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Hi.There is alot of information on BPRA here. If you take a look at that and are still unsure after whether your property qualifies having read the notes, let me know and give me some information about the property and your situation.I hope this helps but let me know if you have any further questions.
PS I will be away from my desk for about 30 minutes but I will be back to answer any follow up questions you may have.
I have read this and a lot more. I have been not he phone to various helplines within HMRC but no one can answer my specific query:
I am renovating a building in Northern Ireland, the building has been vacant for more than 1 year but I am only leasing the property from the owner. I have to confirm the duration of the lease and I have been led to believe that it has to be a long lease to qualify for this allowance. But what signifies a long lease? The information on HMRC would suggest that '7' is a significant number in terms of clawback but the only examples of leasee's given refer to 49 years and 99 years so is this essentially the owner with a leasehold property??
Hi again.The HMRC manual on BPRA starts here.A long lease for tax purposes is one that is for a period of 50 years or more (HS292). I cannot find anything that suggests that a lease should be a long lease in order to qualify for BPRA. Clearly, the longer the lease is, the more likely that you will write off all your expenditure against income.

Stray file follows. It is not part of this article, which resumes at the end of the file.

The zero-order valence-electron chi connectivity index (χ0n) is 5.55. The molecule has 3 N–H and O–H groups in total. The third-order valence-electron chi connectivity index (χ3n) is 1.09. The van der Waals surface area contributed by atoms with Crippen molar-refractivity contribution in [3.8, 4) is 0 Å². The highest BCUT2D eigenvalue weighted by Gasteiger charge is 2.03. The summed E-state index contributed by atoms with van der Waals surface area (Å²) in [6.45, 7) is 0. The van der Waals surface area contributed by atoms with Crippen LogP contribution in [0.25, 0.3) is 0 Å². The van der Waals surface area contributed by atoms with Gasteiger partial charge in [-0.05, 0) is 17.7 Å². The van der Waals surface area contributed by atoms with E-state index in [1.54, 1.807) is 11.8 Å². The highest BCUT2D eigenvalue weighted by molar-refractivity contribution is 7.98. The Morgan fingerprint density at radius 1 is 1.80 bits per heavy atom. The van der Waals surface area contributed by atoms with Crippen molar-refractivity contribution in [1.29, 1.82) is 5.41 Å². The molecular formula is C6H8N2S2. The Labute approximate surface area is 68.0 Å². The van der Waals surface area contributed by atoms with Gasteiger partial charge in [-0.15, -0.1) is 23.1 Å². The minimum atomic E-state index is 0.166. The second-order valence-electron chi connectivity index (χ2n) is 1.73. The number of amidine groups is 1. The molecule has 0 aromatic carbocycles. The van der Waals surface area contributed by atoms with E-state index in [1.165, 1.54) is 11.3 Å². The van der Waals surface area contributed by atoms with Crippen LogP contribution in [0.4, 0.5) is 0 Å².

A relevant interest in the property is a requirement and that can be a freehold or a lease or a licence to occupy as you will see at point 5 under the heading "Other conditions" here. The third example (Tracey) mentions a lease but no period. The last example (Dylan) also mentions that if there is an agreement for a lease but the expenditure is incurred before the lease is put in place, then BPRA is available to the person who incurred the expenditure (Dylan).The seven year period is relevant where expenditure was incurred before 1 April 2014 by a company and before 6 April 2014 by an individual. For expenditure incurred on or after 1 April 2014 by a company and on or after 6 April 2014 by an individual, the period is 5 years as you can read here in the final paragraph. Relief given under the BPRA rules can be clawed back if an event as described here occurs.
i.e Could Northern Ireland have a different interpretation of this allowance based on funding etc?